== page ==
Pain Management for Survivors

Pain Management for Survivors

Cancer-related pain is very common among cancer survivors and is reported in nearly half of all cancer patients. The good news is that you do not need to endure pain. Long-term pain as a result of cancer diagnosis or treatment can and must be addressed. If you have pain, whether it’s from the cancer, cancer treatment or other noncancer related health problems, please talk to your health care team. Your doctors and nurses are here to help you find out what is causing it and how to treat it.

Common types of cancer-related pain 

Joint pain and muscle aches

Joint pain (arthralgias) and muscle aches (myalgias) are common among cancer survivors and affect about 50% of women taking aromatase inhibitors. This type of pain is often described as similar to arthritis, with aching throughout the body. Arthralgias and myalgias are typically worse in the morning and slowly get better with movement throughout the day.

Postradiation pain

Radiation treatment can cause external pain, including skin burns, mouth sores or painful scarring. It can also cause internal pain in the treated area, most commonly when radiation is directed toward the throat, intestine or bladder. Postradiation pain can occur immediately, months later or even years after radiation.

Postsurgical pain

Pain after surgery is often short-term but can include intense pain related to nerve damage, inflammation or tissue trauma from surgery. While the intensity and duration of recovery depend on the type of surgery you had, studies show that 60% of cancer survivors who undergo surgery experience postsurgical pain. There are cases where postsurgery pain can become chronic pain if it persists for an extended period of time after healing.

Phantom pain

Phantom pain is a unique form of pain that may occur following surgery. When a leg, arm, breast or limb has been surgically removed, survivors may experience pain that seems to be coming from the missing body part. This is a normal experience and can be treated through medication, physical therapy or other interventions. If you are experiencing phantom pain, talk with your doctor about finding the right treatment for you.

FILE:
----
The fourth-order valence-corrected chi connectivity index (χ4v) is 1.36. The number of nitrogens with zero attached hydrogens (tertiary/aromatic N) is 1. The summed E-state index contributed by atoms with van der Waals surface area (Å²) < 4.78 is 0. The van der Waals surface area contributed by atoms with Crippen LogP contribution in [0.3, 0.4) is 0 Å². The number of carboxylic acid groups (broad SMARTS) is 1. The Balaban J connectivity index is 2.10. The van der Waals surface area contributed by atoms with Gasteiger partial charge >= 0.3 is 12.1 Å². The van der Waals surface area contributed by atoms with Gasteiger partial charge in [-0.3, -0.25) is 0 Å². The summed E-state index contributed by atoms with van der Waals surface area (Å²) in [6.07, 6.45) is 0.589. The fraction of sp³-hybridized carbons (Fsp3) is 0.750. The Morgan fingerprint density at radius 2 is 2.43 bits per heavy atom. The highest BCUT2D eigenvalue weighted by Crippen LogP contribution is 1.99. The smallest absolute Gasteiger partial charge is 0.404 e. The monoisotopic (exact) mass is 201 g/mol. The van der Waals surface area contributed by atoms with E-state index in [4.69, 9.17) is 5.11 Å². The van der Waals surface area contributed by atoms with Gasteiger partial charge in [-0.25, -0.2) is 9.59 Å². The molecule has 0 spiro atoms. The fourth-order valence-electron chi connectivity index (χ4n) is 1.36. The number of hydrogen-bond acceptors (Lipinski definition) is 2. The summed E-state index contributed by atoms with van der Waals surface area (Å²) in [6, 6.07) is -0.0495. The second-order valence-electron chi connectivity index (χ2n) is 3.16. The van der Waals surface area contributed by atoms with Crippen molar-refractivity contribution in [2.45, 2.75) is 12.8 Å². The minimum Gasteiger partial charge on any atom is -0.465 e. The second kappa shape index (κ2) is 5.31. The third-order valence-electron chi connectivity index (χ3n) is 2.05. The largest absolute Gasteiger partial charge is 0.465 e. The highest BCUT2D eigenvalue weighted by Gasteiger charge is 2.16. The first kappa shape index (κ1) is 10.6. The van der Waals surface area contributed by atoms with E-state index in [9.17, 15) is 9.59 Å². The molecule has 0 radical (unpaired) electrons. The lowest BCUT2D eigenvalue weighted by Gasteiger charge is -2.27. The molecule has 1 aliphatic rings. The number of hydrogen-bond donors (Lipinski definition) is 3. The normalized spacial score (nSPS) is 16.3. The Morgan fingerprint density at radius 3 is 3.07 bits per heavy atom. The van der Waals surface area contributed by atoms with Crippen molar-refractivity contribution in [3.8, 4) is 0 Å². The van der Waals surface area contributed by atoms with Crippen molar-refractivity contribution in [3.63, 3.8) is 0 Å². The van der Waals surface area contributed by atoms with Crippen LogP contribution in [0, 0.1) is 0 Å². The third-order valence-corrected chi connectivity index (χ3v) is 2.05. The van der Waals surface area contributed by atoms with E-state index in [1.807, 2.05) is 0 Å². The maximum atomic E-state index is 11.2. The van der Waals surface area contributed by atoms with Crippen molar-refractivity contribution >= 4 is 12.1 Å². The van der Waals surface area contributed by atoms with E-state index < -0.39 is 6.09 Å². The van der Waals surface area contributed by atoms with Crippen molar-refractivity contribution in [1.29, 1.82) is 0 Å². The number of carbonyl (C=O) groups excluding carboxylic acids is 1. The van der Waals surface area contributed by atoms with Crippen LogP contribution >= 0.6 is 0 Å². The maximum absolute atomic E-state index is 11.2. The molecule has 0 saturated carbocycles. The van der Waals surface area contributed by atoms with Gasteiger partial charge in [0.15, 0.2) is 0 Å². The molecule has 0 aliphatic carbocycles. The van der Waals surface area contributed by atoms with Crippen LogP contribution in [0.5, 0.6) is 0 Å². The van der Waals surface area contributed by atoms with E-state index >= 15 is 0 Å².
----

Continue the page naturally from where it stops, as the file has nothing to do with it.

Pain impacts your quality of life, including your ability to get a good night’s sleep, daily activities and your emotions and mood. Cancer pain can be reduced so that you can enjoy your normal routines and sleep better. There are many different treatments available to ease pain, including medications, integrative medicine practices, physical activity, TENS (transcutaneous electric nerve stimulation) and behavioral therapies. If you are experiencing pain, your doctor may provide you with a referral to an occupational therapist, physical therapist, interventional pain specialist, palliative care physician, urologist, social worker or another specialist.

Self-management tips to help ease the pain

Change it up

Have you been sitting still because of your pain? Make sure to change your position at least every two hours to prevent stiffness and sore skin.

Get hot or cold

Hot packs or ice packs can help relieve pain, but make sure to wrap them in a soft towel to avoide damage to your skin.

Get your mind off it

Doing other activities such as reading, watching a movie or chatting with a friend can help take your mind off the aches and pain.


What things help you relax? Try using music as a relaxation technique.

Take a breath

Try to breathe slowly and deeply when you are tense.

Get help

Integrative medicine practices like aromatherapy, hypnotherapy, massage, acupuncture and reflexology may help relieve some pain.

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